General Conference Traditions

And because it's easy to get distracted during several hours of talks, here are a few traditions that help these people make the experience more meaningful:


Every year I drive to Salt Lake City and meet my family for General Conference. Before leaving for Salt Lake City, my mother or father will wake up early to prepare a picnic lunch for the day. Then, between the sessions, the whole family goes out to their car and sits together for lunch. We usually talk about the most recent session and how specific talks were most meaningful to us. This helps me to remember the points that were most meaningful for me, and talking with my family about it helps me to set realistic goals of how I can use the conference advice to improve my life. - Jordan Lowe, UT

I have young kids and it can be difficult to get them to listen to so many talks in only two days, so our family has a couple of traditions that help us all pay closer attention.

Through the week before General Conference, we read King Benjamin's address in the book of Mosiah. Then, the night before the conference, each of my kids will decorate a cardboard box. On Saturday morning we arrange all of the boxes in front of the TV, making sure that the open end is facing the TV. This is our way of pointing our "tent doors" toward the speaker, just like King Benjamin's people did. - Martin Jenston, CN

Every year before General Conference, we try to memorize the names of all of the apostles. This helps us to know and recognize them when they give a talk. To help us memorize their names, we put their names to the tune of "Ten Little Indians":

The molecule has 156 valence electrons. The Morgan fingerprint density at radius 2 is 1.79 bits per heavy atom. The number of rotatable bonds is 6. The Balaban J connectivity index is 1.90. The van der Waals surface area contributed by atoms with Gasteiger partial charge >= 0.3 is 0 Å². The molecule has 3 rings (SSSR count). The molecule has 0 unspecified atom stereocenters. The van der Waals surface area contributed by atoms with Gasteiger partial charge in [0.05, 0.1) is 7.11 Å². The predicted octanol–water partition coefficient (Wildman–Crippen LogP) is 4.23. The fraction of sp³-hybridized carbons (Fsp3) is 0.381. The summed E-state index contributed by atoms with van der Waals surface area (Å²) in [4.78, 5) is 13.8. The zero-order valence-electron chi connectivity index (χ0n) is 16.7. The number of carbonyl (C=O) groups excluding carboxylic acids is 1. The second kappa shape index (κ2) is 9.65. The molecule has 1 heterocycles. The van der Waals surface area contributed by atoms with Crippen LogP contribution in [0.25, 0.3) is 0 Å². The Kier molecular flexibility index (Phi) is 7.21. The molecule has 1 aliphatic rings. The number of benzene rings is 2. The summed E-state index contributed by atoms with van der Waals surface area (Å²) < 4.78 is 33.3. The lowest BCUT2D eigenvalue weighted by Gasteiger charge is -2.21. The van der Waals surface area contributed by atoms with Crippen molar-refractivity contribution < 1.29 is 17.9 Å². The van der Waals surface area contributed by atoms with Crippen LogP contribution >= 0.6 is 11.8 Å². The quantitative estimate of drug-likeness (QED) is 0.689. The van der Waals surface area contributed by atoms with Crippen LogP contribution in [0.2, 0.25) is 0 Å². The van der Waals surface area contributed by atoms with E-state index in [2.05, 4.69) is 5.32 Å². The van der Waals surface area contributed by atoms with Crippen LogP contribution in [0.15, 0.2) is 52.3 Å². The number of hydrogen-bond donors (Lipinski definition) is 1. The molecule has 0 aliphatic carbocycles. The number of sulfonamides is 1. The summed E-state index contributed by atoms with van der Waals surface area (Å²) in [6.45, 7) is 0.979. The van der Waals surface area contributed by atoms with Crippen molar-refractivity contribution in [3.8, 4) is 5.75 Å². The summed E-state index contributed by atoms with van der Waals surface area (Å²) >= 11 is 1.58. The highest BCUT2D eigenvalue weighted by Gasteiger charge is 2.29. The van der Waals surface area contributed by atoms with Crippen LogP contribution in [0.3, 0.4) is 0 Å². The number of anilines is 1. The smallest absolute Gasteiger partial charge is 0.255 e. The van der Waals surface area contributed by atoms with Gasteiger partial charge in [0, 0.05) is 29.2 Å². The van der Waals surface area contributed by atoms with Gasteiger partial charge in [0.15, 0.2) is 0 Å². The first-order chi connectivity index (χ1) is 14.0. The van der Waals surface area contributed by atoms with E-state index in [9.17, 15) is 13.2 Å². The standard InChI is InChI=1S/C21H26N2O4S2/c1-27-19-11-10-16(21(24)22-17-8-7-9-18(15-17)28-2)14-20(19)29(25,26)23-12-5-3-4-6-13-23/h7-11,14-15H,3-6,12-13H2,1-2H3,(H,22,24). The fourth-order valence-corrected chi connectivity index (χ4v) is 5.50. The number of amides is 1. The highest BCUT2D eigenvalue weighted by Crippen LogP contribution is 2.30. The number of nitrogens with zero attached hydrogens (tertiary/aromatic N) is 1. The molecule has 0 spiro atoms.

Monson, Eyring, Uchtdorf, Packer, Perry, Nelson, Oaks and Ballard, Anderson, Scott, Hales, Holland, Christensen, Cook and Bednar. - James Nelson, AZ

My husband and I attend the temple together sometime during the week before conference. This helps us prepare to hear the messages shared during the conference. - Sherrie Cook, IA

We encourage our kids to watch all four sessions of conference, and sometimes it's hard for them to sit through all of the talks. To help control their wiggles and focus on the speakers, a few days before conference weekend, my wife helps the kids make a small book of blank pages. During the sessions, everyone draws pictures of the speaker, and under the picture we write the speaker's name and some notes on what their talk is about. It's fun to watch how the books and drawings change as the kids get older, and they enjoy being able to look back through all of them. - Bryon Eliason, TN


Here are a couple links that are also sure to help you:

2009 Deseret Book Conference Packet: Includes a word counter, conference topic bingo, finger puppets, and more!

TheIdeaDoor.com: Full of activities, games, and guides for children.

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